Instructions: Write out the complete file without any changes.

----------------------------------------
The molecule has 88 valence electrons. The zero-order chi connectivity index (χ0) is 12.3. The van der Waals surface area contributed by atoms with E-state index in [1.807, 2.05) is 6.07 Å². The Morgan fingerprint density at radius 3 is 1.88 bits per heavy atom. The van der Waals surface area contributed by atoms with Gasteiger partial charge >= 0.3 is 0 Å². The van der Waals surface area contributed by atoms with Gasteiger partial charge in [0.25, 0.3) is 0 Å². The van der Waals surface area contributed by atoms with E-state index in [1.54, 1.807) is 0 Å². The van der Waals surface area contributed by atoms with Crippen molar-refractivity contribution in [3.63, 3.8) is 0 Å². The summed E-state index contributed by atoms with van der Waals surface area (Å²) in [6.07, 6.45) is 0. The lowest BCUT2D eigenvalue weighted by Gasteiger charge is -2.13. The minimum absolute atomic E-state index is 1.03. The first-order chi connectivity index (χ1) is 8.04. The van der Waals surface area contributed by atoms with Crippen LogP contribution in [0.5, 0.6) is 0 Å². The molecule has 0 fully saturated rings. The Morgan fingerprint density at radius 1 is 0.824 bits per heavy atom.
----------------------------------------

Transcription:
The molecule has 88 valence electrons. The zero-order chi connectivity index (χ0) is 12.3. The van der Waals surface area contributed by atoms with E-state index in [1.807, 2.05) is 6.07 Å². The Morgan fingerprint density at radius 3 is 1.88 bits per heavy atom. The van der Waals surface area contributed by atoms with Gasteiger partial charge >= 0.3 is 0 Å². The van der Waals surface area contributed by atoms with Gasteiger partial charge in [0.25, 0.3) is 0 Å². The van der Waals surface area contributed by atoms with E-state index in [1.54, 1.807) is 0 Å². The van der Waals surface area contributed by atoms with Crippen molar-refractivity contribution in [3.63, 3.8) is 0 Å². The summed E-state index contributed by atoms with van der Waals surface area (Å²) in [6.07, 6.45) is 0. The lowest BCUT2D eigenvalue weighted by Gasteiger charge is -2.13. The minimum absolute atomic E-state index is 1.03. The first-order chi connectivity index (χ1) is 8.04. The van der Waals surface area contributed by atoms with Crippen LogP contribution in [0.5, 0.6) is 0 Å². The molecule has 0 fully saturated rings. The Morgan fingerprint density at radius 1 is 0.824 bits per heavy atom.